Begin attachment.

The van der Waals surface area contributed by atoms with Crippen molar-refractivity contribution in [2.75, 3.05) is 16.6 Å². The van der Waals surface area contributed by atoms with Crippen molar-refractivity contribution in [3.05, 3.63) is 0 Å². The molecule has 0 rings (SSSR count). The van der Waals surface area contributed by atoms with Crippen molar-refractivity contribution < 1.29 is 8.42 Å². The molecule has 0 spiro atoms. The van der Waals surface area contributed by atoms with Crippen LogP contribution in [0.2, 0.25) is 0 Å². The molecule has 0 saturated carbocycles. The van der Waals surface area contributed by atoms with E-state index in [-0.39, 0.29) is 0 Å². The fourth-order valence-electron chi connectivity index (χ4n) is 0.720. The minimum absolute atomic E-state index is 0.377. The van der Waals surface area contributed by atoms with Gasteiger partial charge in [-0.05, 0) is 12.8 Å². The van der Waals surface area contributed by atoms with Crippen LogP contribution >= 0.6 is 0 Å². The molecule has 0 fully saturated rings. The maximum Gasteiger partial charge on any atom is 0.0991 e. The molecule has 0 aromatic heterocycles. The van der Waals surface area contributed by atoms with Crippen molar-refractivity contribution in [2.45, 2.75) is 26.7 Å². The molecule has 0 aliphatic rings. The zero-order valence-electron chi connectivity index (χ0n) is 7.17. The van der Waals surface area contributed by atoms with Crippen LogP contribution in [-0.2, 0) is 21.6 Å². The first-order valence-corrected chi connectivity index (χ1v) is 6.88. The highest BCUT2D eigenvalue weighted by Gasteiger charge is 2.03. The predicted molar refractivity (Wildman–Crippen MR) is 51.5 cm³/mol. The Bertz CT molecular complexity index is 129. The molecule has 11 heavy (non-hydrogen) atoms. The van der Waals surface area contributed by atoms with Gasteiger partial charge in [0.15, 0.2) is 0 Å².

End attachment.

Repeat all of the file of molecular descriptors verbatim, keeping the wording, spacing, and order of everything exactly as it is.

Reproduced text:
The van der Waals surface area contributed by atoms with Crippen molar-refractivity contribution in [2.75, 3.05) is 16.6 Å². The van der Waals surface area contributed by atoms with Crippen molar-refractivity contribution in [3.05, 3.63) is 0 Å². The molecule has 0 rings (SSSR count). The van der Waals surface area contributed by atoms with Crippen molar-refractivity contribution < 1.29 is 8.42 Å². The molecule has 0 spiro atoms. The van der Waals surface area contributed by atoms with Crippen LogP contribution in [0.2, 0.25) is 0 Å². The molecule has 0 saturated carbocycles. The van der Waals surface area contributed by atoms with E-state index in [-0.39, 0.29) is 0 Å². The fourth-order valence-electron chi connectivity index (χ4n) is 0.720. The minimum absolute atomic E-state index is 0.377. The van der Waals surface area contributed by atoms with Gasteiger partial charge in [-0.05, 0) is 12.8 Å². The van der Waals surface area contributed by atoms with Crippen LogP contribution >= 0.6 is 0 Å². The molecule has 0 fully saturated rings. The maximum Gasteiger partial charge on any atom is 0.0991 e. The molecule has 0 aromatic heterocycles. The van der Waals surface area contributed by atoms with Crippen molar-refractivity contribution in [2.45, 2.75) is 26.7 Å². The molecule has 0 aliphatic rings. The zero-order valence-electron chi connectivity index (χ0n) is 7.17. The van der Waals surface area contributed by atoms with Crippen LogP contribution in [-0.2, 0) is 21.6 Å². The first-order valence-corrected chi connectivity index (χ1v) is 6.88. The highest BCUT2D eigenvalue weighted by Gasteiger charge is 2.03. The predicted molar refractivity (Wildman–Crippen MR) is 51.5 cm³/mol. The Bertz CT molecular complexity index is 129. The molecule has 11 heavy (non-hydrogen) atoms. The van der Waals surface area contributed by atoms with Gasteiger partial charge in [0.15, 0.2) is 0 Å².